Eric Allen (Bert Fry)
Regular readers of this blog will know that one of my most fervent wishes is that someone will stand up to Lynda Snell and refuse to be bullied and go along with her latest project or Christmas extravaganza. Imagine then how pleased I was when Eddie Grundy did just that, and how frustrated I was later when Bert Fry pulled Lynda’s chestnuts out of the fire.
It happened thus: on Friday Lynda got an e-mail from the insurance company, laying down a series of conditions if they were to offer public liability cover for her garden open day. To be fair, you can understand why Lynda isn’t very happy, as this happened on Friday and the garden is scheduled to open on Sunday. Even worse; one of the conditions was that the frontage with the river Am should be fenced off and, apparently, there is miles of it. Lynda gets on the phone to Eddie and demands that he drops whatever he’s doing and gets over to Ambridge Hall at once, if not sooner. Eddie replies that he’s laying a patio at Hollerton and can’t make it, sorry. Lynda then demands to know exactly where he is.
To Eddie’s surprise, Lynda turns up at the client’s house and berates Eddie, saying “The whole prospect of my open garden is at stake!” Eddie, bless him, says “That ain’t my problem - I’ve had quite enough responding to your whims these last few months.” This prompts a super sniff from Lynda, who tells Eddie that she’s prepared to pay 50% over Eddie’s going rate. Eddie, however, has his own idea, saying that Lynda should allow him and Joe to promote their shepherd’s hut building business to the visitors. Lynda is aghast and flatly refuses, telling Eddie that the whole shepherd’s hut episode was “one of the most traumatic experiences of my life.” ”Them’s my conditions, “ Eddie replies, “Take it or leave it.” Lynda says that she’ll leave it - “I may be desperate but I will not be held to ransom.”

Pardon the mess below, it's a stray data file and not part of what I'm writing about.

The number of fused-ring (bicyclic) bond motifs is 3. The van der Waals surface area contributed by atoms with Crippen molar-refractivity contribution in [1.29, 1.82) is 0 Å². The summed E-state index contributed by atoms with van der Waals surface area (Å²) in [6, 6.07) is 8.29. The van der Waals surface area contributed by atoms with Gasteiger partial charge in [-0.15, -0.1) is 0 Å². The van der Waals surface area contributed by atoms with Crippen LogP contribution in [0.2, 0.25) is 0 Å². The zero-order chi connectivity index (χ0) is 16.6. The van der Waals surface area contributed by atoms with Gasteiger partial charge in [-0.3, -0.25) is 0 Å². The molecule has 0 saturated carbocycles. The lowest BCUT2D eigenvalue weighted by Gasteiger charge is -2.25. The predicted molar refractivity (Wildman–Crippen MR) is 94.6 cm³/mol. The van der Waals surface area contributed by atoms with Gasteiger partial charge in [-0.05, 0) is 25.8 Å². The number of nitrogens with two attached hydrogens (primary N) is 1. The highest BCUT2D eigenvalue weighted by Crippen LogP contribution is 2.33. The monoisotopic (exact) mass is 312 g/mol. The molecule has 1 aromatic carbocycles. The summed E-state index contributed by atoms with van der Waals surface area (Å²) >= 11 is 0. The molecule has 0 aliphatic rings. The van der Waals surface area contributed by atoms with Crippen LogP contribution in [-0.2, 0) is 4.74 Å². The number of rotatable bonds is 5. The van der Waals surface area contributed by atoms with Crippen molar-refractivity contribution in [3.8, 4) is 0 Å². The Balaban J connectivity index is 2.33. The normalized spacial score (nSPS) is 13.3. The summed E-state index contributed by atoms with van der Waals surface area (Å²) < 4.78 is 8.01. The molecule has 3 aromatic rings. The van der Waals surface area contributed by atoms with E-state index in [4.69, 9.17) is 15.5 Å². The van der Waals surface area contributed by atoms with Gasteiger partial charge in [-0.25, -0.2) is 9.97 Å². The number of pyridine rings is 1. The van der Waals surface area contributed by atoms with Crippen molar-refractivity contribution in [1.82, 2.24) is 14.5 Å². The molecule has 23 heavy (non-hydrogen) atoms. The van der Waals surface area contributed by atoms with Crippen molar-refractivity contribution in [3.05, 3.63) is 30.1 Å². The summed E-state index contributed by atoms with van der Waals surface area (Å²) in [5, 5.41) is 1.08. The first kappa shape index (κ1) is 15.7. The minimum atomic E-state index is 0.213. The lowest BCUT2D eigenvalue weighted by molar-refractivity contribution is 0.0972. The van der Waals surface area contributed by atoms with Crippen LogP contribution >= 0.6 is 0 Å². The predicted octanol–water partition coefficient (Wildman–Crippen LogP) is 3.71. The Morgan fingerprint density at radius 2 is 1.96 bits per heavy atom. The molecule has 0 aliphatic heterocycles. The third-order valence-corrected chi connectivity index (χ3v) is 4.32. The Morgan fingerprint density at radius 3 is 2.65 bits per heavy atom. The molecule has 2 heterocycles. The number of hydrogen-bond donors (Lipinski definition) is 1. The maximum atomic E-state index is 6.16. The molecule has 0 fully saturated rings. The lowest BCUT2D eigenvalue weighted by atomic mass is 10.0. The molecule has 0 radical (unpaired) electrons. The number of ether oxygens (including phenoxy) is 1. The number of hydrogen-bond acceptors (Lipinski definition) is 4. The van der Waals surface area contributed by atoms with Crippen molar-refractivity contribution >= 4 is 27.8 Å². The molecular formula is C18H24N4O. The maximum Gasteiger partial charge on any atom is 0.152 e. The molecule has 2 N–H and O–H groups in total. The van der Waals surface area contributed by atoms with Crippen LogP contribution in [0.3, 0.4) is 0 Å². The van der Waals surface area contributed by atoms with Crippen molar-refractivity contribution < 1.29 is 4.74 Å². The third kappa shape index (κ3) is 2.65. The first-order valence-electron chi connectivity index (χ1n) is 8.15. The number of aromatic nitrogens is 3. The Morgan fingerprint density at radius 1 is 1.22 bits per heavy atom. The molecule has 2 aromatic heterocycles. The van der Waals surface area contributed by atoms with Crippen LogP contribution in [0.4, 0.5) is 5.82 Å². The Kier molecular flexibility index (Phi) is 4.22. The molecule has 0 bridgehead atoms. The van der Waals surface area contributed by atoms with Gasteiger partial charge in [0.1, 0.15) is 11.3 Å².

‘Way to go Eddie!’ I thought, ’That’ll teach the arrogant so-and-so.’ Sadly, Eddie runs into Bert Fry at a builder’s merchant and tells him about Lynda giving him grief. Flash forward to Ambridge Hall, where a despondent Lynda comes off the phone after what is obviously one of a long series of abortive calls to fence building firms. It’s no good, she tells Robert, we will have to cancel the open day. He suggests that she takes a look outside, where Quisling Fry is erecting a pole and netting fence, aided and abetted by Toby, Rex and Josh. Lynda is overcome, telling Bert that “this is extraordinarily kind.” He says that he knows how hard she has worked on the garden and he wouldn’t want to see it go to waste. “We’ll work late into the evening if need be [I bet Toby was pleased to hear that] and, come hell or high water, your garden will open tomorrow, as planned.”
OK, I admit that my attitude is a tad curmudgeonly and I shouldn’t exhibit schadenfreude when it goes wrong for Lynda, but you have to admit that she is bloody annoying and expects everybody to jump when she says so. She was right - it was extraordinarily kind of Bert and let’s hope she doesn’t forget it; especially as she was complaining bitterly about the website that Toby’s designer friend had created, showing off Bert’s garden, calling it unfair.